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Is adrenal fatigue sabotaging your energy?

Diet hacks to heal your adrenals

Thanks to our high octane open-all-hours lifestyle, adrenal problems have reached epidemic proportions. But what does it mean to be adrenally fatigued and how can you deal with it?

Adrenal Fatigue: The basics

Sitting just above your kidneys are a small, grape-sized, triangle gland called the adrenals. Their purpose is to counter this one thing that each of us encounters everyday - stress. Emotional stress, physical stress, infection - your adrenals work hard to ward of the effects of these on your body. How do they do this? By producing several hormones, one of which you will be familiar with - cortisol.

In everyday life, if we become stressed our age-old "fight or flight" mechanism kicks in and the adrenal glands start churning out cortisol, adrenaline and other stress hormones to help the different parts of your body adapt and cope with the situation. For example if you were being chased by a tiger, the hormones released by the adrenal glands would activate more blood flow to the muscles, increase heart rate, blood pressure and mental acuity so you are all set to prepare yourself for any life-threatening occurrence.

Today our bodies are still programmed to survive emergency situations, but the stress now isn’t the same as stress so many years ago and your body can’t tell whether your stress is from being chased by a wild animal or having a looming deadline. It only knows you're under attack, so it responds as it knows how - by producing the stress hormone, cortisol, to give you the boost you need to run or fight. Barraged as we are by low-level stressors at almost all hours of the day, your body and hormones can't keep up the pace and eventually this leads to an imbalance in these stress hormones.


The difficult things with diagnosing adrenal fatigue is the fact that the symptoms are common and non-specific, meaning they can be found in many diseases. However some of the severe symptoms that go with impaired adrenal function are:

  • Achy inflammation - this happens when your anti-inflammatory hormones are low and your entire body is achy.

  • Brain fog - finding it hard to focus, not remembering why you entered a room, reading a book but not absorbing it.

  • Inability to sleep - feeling exhausted by 9 o’clock and then not being able to fall asleep or perhaps even waking up in the middle of the night wide awake. This symptom may also manifest when you get tired in the day, especially an hour after lunch, and you get the urge for a nap.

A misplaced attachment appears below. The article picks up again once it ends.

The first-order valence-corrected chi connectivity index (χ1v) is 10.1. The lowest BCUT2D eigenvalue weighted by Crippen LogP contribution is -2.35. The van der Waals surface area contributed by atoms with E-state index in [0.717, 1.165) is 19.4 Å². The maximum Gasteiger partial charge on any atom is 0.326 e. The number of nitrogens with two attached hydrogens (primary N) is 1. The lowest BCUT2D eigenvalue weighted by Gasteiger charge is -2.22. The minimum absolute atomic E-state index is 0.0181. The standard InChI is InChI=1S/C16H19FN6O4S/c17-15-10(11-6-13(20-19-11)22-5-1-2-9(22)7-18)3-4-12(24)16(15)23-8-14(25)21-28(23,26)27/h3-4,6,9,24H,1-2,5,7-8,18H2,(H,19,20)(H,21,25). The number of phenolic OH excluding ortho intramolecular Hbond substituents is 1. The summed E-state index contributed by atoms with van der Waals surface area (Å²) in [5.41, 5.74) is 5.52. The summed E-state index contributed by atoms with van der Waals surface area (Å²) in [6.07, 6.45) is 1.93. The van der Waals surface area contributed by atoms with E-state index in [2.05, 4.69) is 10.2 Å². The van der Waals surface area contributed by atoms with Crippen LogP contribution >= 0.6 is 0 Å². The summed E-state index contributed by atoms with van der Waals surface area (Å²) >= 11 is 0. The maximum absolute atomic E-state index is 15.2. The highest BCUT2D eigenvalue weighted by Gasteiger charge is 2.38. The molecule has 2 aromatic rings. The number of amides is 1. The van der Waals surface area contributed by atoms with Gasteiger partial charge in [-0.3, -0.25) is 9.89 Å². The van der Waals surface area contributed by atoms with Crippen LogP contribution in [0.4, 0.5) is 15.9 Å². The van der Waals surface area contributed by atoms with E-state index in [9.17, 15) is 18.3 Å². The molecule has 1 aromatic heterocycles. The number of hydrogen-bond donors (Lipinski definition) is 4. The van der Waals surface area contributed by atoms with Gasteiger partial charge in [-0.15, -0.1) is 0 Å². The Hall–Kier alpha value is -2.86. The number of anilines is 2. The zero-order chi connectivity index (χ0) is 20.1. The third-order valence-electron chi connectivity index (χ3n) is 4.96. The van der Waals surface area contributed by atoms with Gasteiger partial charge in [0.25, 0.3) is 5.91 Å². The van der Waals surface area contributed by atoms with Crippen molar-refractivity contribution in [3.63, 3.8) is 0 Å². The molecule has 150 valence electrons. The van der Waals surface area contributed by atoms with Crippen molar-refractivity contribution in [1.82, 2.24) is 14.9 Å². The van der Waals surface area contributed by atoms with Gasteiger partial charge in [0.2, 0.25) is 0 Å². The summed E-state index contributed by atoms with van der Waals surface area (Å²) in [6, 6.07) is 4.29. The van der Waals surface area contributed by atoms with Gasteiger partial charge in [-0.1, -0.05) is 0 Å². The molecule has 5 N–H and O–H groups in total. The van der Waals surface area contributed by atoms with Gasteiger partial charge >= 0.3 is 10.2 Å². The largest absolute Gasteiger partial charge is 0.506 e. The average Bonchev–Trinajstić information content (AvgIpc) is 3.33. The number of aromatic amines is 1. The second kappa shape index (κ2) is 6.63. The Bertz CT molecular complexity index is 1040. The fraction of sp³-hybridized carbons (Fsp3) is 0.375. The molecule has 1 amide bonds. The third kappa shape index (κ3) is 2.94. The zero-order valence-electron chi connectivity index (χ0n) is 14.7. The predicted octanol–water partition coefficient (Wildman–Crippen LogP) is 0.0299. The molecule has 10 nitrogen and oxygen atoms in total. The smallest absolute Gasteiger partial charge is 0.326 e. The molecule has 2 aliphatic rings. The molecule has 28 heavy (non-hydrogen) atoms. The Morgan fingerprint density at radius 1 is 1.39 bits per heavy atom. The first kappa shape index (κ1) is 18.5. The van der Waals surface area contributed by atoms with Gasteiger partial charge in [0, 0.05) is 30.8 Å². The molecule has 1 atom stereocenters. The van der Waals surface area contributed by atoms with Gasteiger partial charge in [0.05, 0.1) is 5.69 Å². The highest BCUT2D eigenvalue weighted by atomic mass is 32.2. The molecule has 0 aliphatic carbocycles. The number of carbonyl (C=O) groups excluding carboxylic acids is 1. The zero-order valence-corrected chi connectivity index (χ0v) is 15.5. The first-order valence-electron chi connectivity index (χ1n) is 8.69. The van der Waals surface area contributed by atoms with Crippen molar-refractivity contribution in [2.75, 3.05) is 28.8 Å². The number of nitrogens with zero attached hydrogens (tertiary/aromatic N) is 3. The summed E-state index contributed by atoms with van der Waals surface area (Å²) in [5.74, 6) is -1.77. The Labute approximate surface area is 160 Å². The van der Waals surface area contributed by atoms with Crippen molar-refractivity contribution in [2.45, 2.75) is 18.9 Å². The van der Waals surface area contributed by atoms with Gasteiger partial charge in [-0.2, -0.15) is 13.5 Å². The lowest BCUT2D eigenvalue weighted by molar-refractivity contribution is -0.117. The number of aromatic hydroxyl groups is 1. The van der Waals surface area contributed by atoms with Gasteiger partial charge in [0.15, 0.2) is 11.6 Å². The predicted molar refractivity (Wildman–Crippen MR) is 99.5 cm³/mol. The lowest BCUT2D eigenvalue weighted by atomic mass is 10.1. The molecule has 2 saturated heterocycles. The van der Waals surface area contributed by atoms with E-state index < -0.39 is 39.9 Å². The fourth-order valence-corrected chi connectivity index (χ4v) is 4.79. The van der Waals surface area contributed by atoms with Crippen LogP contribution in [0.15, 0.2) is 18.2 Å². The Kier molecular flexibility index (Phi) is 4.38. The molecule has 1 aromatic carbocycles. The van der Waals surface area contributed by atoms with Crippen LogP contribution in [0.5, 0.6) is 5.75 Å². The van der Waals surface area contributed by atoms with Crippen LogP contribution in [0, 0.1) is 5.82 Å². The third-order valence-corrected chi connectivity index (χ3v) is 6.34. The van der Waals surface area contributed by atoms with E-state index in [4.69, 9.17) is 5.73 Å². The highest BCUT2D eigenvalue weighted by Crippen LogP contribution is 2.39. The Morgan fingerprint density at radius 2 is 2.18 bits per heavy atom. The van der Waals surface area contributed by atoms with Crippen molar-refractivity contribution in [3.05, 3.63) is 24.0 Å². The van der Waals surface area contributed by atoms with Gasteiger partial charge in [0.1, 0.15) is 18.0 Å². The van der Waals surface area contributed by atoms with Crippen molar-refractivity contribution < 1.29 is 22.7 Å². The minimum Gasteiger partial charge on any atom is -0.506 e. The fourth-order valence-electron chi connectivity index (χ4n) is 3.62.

• Low tolerance - when people get on your nerves easily and you’re edgy.

  • Breathing issues - you have laboured breathing when you go up the stairs and your legs feel heavy or when you can’t get enough air at night.

  • Sinus issues - when your sinuses get congested and you get allergy problems.

  • Other symptoms also include low libido and dizziness when standing up too fast.

How can you eat to beat adrenal fatigue?

When it comes to food, you get out what you put in. Eating the right foods can have a significant bearing on your overall well-being, whilst poor-quality food is stressful for your body. By eliminating these four foods from your regular routine, you’ll lower your risk for adrenal fatigue and reduce sleeping difficulties, inflammation and body aches.

Ditch the sugars

Since inflammation is one of the main causes of internal stress, it’s best to cut out inflammatory foods like sugar, which takes a massive toll on your body. Aside from handling stress, cortisol also helps you maintain your blood sugar levels and control your body’s inflammatory response. Sugars spike your blood sugar, depleting your cortisol production until it is unable to effectively control your blood levels or handle stress effectively.

Skip the caffeine

Sadly, the very thing most people rely on to help fight fatigue and brain fog is also one of the culprits for making it worse. Caffine stimulates your adrenal glands into producing cortisol and adrenaline, which does temporarily kick you into gear, but it's an artificial stress stimulator - instantly putting you into fight or flight mode. If you’re relying on caffeine for a quick energy fix, it’s likely your whole nervous system is on constant red alert and your glands will burn out.

Get your fats

The human brain is nearly 60 percent fat. Studies have shown that fatty acids are among the most crucial molecules that enable your brain to function optimally. Fat also provides the most energy per gram than the other macronutrients (protein and carbohydrates). Healthy fats such as avocado, coconut, olive oil, nuts, and grass-fed animal fats have no impact on your blood sugar, allowing you to sustain your blood sugar throughout the day. By using healthy fats to replace some of the carbohydrates in your diet you can help reduce the stress on your adrenals.

Choose your carbs carefully

Processed carbohydrates and refined sugars dominate most of our dietary choices. This has led to the coining of the term "obesogenic society" and a health crisis of weight troubles and other problems, including adrenal fatigue. Processed carbohydrates such as bagels, white bread and many cereals have been altered to provide virtually no nutritional value. But they still convert to sugar as your body processes them. Even gluten-free versions of foods such as pizza can spike your blood sugar as much as actual sugar as any contain refined flours and have a high glycemic load. This spiking and diping of your blood sugar keeps your hormone production at elevated levels and exacerbates your adrenal response further. You then crave more processed foods and this cycle can lead to a long list of chronic conditions and illnesses.

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